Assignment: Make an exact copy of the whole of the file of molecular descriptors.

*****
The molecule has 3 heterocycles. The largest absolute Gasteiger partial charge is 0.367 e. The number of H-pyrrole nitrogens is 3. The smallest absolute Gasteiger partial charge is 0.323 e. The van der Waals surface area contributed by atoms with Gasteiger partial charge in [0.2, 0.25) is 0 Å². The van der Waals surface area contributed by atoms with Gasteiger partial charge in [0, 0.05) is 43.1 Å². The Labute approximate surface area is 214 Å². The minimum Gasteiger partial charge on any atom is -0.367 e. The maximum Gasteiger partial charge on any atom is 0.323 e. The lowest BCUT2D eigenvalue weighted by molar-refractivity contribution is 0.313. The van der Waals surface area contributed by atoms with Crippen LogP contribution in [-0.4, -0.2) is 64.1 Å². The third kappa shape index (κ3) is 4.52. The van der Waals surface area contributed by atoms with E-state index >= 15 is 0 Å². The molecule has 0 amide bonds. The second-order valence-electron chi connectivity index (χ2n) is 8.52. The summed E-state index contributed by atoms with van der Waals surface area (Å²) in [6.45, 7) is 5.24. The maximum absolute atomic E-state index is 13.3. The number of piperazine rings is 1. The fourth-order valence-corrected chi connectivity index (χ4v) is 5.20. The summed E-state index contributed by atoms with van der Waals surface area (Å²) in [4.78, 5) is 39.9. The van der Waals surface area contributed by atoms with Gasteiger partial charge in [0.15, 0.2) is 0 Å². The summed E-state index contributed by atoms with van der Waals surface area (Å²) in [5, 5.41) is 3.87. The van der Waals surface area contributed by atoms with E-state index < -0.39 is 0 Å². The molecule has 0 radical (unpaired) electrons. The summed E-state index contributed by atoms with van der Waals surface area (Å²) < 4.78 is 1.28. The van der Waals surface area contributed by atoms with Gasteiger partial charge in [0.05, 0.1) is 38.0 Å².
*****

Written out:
The molecule has 3 heterocycles. The largest absolute Gasteiger partial charge is 0.367 e. The number of H-pyrrole nitrogens is 3. The smallest absolute Gasteiger partial charge is 0.323 e. The van der Waals surface area contributed by atoms with Gasteiger partial charge in [0.2, 0.25) is 0 Å². The van der Waals surface area contributed by atoms with Gasteiger partial charge in [0, 0.05) is 43.1 Å². The Labute approximate surface area is 214 Å². The minimum Gasteiger partial charge on any atom is -0.367 e. The maximum Gasteiger partial charge on any atom is 0.323 e. The lowest BCUT2D eigenvalue weighted by molar-refractivity contribution is 0.313. The van der Waals surface area contributed by atoms with Crippen LogP contribution in [-0.4, -0.2) is 64.1 Å². The third kappa shape index (κ3) is 4.52. The van der Waals surface area contributed by atoms with E-state index >= 15 is 0 Å². The molecule has 0 amide bonds. The second-order valence-electron chi connectivity index (χ2n) is 8.52. The summed E-state index contributed by atoms with van der Waals surface area (Å²) in [6.45, 7) is 5.24. The maximum absolute atomic E-state index is 13.3. The number of piperazine rings is 1. The fourth-order valence-corrected chi connectivity index (χ4v) is 5.20. The summed E-state index contributed by atoms with van der Waals surface area (Å²) in [4.78, 5) is 39.9. The van der Waals surface area contributed by atoms with Gasteiger partial charge in [0.15, 0.2) is 0 Å². The summed E-state index contributed by atoms with van der Waals surface area (Å²) in [5, 5.41) is 3.87. The van der Waals surface area contributed by atoms with E-state index < -0.39 is 0 Å². The molecule has 0 radical (unpaired) electrons. The summed E-state index contributed by atoms with van der Waals surface area (Å²) < 4.78 is 1.28. The van der Waals surface area contributed by atoms with Gasteiger partial charge in [0.05, 0.1) is 38.0 Å².